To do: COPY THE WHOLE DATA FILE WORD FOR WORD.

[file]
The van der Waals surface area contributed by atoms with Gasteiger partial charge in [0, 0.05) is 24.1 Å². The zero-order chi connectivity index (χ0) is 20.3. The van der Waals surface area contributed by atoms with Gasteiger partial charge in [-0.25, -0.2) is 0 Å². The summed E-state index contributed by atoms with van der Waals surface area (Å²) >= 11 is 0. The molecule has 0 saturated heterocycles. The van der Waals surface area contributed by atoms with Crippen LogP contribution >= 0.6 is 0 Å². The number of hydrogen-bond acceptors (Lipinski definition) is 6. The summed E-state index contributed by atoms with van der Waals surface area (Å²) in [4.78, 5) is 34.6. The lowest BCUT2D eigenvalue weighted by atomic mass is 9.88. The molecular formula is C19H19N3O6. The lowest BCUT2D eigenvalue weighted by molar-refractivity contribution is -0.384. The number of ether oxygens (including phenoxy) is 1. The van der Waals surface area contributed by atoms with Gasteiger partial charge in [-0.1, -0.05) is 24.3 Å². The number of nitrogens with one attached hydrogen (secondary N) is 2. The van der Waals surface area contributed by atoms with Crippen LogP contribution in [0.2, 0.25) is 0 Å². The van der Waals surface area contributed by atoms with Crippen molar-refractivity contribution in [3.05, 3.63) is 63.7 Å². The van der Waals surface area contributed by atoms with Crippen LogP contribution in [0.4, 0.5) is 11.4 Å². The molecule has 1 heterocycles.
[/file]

The van der Waals surface area contributed by atoms with Gasteiger partial charge in [0, 0.05) is 24.1 Å². The zero-order chi connectivity index (χ0) is 20.3. The van der Waals surface area contributed by atoms with Gasteiger partial charge in [-0.25, -0.2) is 0 Å². The summed E-state index contributed by atoms with van der Waals surface area (Å²) >= 11 is 0. The molecule has 0 saturated heterocycles. The van der Waals surface area contributed by atoms with Crippen LogP contribution >= 0.6 is 0 Å². The number of hydrogen-bond acceptors (Lipinski definition) is 6. The summed E-state index contributed by atoms with van der Waals surface area (Å²) in [4.78, 5) is 34.6. The lowest BCUT2D eigenvalue weighted by atomic mass is 9.88. The molecular formula is C19H19N3O6. The lowest BCUT2D eigenvalue weighted by molar-refractivity contribution is -0.384. The number of ether oxygens (including phenoxy) is 1. The van der Waals surface area contributed by atoms with Gasteiger partial charge in [-0.1, -0.05) is 24.3 Å². The number of nitrogens with one attached hydrogen (secondary N) is 2. The van der Waals surface area contributed by atoms with Crippen LogP contribution in [0.2, 0.25) is 0 Å². The van der Waals surface area contributed by atoms with Crippen molar-refractivity contribution in [3.05, 3.63) is 63.7 Å². The van der Waals surface area contributed by atoms with Crippen LogP contribution in [0.4, 0.5) is 11.4 Å². The molecule has 1 heterocycles.